Flora of Southern California: Master Checklist

On 21 February 2012, I began putting my Master Checklist of southern California plants online, as part of the process of updating my database to the 2012 Second Edition Jepson Manual (JM2) system. It will take some months to complete the process, as I systematically go through the JM2 page by page, comparing it to my database and the 1993 First Edition (JM1) system.

As I complete each major section, which could be anything from a single family like Asteraceae, or group of families, I'll put that part of the list online.

The list contains all plant species known to occur in southern California, native and non-native, whether or not the JM2 states that a species is found in a geographic region of southern California.

The area defined as southern California corresponds to the union of two JM2 geographic ranges: the Southwestern California Region (SW) and the Desert Province (D) (see map of these regions shown as part of the Bebbia juncea treatment).

The list will mark all the changes between the JM1 and JM2 system, to alert us all where changes have been made, with a "^" symbol after the changed name. Most of the changes are simple 1-to-1 name changes for either the family or scientific name. Changes that are more complex will be given in more detail on a separate page.

The list will be presented in JM2 order, divided into the eight major clades of vascular plants as detailed inside the back cover of the JM2.

The number of taxa is also given, the number of total entries (which includes the species name as well as subspecies names) and the number of ultimate taxa (not including the species name when there are subspecies), separated by native and non-native species.

Each entry also gives the number of observations (column header #Obs) in my database from plant trail guides and floras that I've done, and the number of checklists (column header #Lists) that I've digitized, that contain each entry. This gives an immediate idea of how common a given taxon is, albeit filtered strongly by the areas I've concentrated on: The Borrego Desert; San Jacinto Mountain higher elevations; the San Gabriel Mountains; and the Santa Rosa Plateau.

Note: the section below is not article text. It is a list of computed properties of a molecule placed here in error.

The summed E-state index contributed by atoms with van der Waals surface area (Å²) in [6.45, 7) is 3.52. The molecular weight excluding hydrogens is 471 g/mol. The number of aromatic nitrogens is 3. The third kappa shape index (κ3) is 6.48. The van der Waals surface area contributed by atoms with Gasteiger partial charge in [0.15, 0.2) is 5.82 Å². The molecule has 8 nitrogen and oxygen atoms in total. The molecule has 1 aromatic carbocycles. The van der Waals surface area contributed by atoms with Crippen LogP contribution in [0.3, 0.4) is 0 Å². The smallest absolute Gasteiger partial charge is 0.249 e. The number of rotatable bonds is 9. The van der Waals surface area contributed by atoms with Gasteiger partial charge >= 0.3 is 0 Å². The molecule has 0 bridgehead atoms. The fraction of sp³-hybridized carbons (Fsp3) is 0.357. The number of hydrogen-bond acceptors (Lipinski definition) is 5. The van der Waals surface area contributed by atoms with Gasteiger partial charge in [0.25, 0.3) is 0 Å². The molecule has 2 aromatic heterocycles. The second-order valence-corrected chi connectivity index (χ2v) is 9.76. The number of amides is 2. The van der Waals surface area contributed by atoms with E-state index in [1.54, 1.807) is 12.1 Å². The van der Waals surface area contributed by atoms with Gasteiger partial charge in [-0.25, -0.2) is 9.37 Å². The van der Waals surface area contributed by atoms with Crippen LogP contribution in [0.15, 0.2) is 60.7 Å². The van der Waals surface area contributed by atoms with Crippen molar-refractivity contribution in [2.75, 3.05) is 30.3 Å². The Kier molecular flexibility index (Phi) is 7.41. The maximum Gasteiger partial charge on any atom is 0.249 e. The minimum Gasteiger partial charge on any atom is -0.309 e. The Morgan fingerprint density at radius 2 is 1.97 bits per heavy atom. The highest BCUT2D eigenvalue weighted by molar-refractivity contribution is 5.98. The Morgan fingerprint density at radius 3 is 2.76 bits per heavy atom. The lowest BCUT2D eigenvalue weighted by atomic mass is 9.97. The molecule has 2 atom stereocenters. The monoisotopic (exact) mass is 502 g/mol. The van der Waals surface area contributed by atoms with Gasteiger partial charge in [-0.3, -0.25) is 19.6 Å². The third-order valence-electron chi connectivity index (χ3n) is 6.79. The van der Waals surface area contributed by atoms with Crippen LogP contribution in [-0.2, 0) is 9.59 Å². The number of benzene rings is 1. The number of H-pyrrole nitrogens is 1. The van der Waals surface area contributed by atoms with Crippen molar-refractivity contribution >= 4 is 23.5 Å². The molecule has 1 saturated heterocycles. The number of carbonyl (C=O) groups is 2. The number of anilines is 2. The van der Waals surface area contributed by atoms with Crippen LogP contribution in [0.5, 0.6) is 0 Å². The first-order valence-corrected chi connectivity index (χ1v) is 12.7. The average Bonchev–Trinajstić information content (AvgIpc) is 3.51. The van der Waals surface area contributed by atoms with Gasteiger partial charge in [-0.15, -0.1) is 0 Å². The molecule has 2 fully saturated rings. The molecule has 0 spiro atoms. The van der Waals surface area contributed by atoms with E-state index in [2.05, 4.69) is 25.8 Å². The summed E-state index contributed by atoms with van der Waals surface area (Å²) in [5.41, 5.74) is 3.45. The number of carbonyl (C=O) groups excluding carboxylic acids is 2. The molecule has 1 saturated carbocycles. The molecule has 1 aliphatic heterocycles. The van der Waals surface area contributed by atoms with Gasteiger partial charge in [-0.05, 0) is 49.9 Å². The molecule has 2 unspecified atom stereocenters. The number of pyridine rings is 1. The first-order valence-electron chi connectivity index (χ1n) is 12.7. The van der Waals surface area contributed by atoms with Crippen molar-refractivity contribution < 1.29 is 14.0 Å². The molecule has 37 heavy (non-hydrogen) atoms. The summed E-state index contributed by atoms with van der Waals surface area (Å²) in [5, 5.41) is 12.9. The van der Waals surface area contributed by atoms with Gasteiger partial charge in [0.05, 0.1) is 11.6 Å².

Hence a taxa with zero observations and zero digitized plant floras may just be uncommon or absent from the areas represented in my field work. For example, taxa from Death Valley will have zeros for both of those numbers since I haven't botanized there or digitized a flora from there. But if I had worked heavily on the flora of Death Valley, many of the taxa found there would have large numbers in those columns.

Each taxon in each list has links from its Scientific Name to the JM2 online entry, which includes:

Some links to the JM2 online entry will return no JM2 online entry, since hybrids, and the taxa mentioned as judgment-reserved taxa, are not yet entered into the JM2 name index. Those links may work in the future.

Each taxon in each list has links from its Common Name to the Calphotos pictures. Since some taxa have no photos at Calphotos, those links will return no pictures. Be aware that the names in Calphotos are not synonymized, which means that if the name has changed in the JM2, all the Calphotos may still be under the JM1 name, and will not be retrieved by this link.

An asterisk in front of the Common Name indicates a non-native taxon.

The Master Checklist

CladeNative TaxaNon-Native TaxaTotal Taxa
EntriesUltimate TaxaEntriesUltimate TaxaEntriesUltimate Taxa
Lycopods and Ferns7976888784

Go to:

Copyright © 2012 by Tom Chester
Permission is freely granted to reproduce any or all of this page as long as credit is given to me at this source:
Comments and feedback: Tom Chester
Last update: 21 February 2012